IMR Press / FBL / Volume 13 / Issue 16 / DOI: 10.2741/3144

Frontiers in Bioscience-Landmark (FBL) is published by IMR Press from Volume 26 Issue 5 (2021). Previous articles were published by another publisher on a subscription basis, and they are hosted by IMR Press on imrpress.com as a courtesy and upon agreement with Frontiers in Bioscience.

Open Access Article
Genetic manipulation of islet cells in autoimmune diabetes: from bench to bedside
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1 Graduate Institute of Medical Sciences, National Defense Medical Center, Taipei, Taiwan, ROC
2 Department of Surgery, National Defense Medical Center, Taipei, Taiwan, ROC
3 Department of Medical Research, Tri-Service General Hospital, Taipei, Taiwan, ROC
Academic Editor:Myung-Shik Lee
Front. Biosci. (Landmark Ed) 2008, 13(16), 6155–6169; https://doi.org/10.2741/3144
Published: 1 May 2008
(This article belongs to the Special Issue Recent progress in signal transduction of islet beta cells)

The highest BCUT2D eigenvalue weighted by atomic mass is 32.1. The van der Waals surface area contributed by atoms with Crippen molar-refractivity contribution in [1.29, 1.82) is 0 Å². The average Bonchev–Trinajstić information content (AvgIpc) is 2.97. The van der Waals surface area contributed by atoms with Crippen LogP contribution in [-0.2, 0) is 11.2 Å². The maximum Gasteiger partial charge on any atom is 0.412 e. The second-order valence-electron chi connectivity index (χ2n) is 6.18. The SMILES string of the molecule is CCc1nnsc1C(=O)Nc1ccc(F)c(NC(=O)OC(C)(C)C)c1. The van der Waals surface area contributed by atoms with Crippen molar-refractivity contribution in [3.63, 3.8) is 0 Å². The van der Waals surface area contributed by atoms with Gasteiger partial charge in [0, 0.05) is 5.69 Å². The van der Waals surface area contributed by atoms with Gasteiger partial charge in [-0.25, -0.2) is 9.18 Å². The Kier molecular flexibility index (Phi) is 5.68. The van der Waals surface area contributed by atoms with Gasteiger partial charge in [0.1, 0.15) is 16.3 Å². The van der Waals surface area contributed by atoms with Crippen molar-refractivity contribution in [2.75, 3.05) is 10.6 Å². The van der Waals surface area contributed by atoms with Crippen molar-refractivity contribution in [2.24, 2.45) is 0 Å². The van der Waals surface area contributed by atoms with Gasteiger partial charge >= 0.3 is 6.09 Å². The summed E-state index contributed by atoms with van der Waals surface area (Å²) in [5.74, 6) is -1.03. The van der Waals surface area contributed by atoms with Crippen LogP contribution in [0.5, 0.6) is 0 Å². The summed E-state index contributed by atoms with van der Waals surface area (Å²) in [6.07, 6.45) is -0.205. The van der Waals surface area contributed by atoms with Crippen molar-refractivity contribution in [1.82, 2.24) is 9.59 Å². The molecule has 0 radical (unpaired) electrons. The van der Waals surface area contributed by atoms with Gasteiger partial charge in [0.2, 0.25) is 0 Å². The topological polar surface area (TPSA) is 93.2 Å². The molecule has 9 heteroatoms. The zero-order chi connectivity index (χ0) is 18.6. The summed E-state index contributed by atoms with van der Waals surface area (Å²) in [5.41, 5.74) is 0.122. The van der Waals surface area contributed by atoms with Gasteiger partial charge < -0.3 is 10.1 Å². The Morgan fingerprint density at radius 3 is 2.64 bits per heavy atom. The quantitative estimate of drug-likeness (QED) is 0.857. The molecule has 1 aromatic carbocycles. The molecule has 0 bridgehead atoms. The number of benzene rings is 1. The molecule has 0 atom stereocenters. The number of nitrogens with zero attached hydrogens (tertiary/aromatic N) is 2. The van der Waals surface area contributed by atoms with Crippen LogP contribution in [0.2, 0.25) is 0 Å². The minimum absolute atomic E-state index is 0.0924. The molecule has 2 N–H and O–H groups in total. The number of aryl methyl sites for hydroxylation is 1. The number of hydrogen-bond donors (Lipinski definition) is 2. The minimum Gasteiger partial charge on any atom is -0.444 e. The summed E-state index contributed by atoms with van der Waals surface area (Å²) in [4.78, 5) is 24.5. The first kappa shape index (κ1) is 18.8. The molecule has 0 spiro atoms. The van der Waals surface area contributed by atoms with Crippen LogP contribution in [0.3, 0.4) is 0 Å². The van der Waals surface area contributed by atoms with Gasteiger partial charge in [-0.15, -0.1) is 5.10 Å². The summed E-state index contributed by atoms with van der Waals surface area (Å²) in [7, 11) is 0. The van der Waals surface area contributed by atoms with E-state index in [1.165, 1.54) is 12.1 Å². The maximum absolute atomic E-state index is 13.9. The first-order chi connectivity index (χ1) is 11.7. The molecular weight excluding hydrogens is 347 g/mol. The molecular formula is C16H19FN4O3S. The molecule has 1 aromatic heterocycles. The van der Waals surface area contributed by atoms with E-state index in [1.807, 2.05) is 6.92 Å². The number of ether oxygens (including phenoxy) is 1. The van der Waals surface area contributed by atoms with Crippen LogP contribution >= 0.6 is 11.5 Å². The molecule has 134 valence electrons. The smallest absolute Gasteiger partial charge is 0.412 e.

Abstract

Type 1 diabetes (T1D) develops via spontaneous autoimmune destruction of pancreatic beta cells. The immunoprogression and effectors of T1D have been determined using non-obese diabetic (NOD) mouse mode. Transgenic mice overexpressing a variety of transgenes driven by insulin promoter demonstrate that both apoptosis and necrosis lead to islet cells death; furthermore, various immune cells and cytokine effectors are involved in the immunoprogression of T1D. Efficiently halting immune attack in the islet milieu by an effector-specific manner apparently provides the preventive and therapeutic strategies in T1D. Islet transplantation has been reported as an appropriate treatment to accomplish insulin independence and long-term homeostasis of glucose in T1D. However, it is difficult to protect the islet grafts from subsequent immune attack and prolong their survival. In this review, we highlight the transgenic mice that express transgenes restricted in islet cells to depict the complicated interactions of immune cells in inflammatory islets, to investigate the protective efficacy of some immunomodulatory genes, and to develop genetically-modified islets tolerant to immune attack that might be used in future clinical application.

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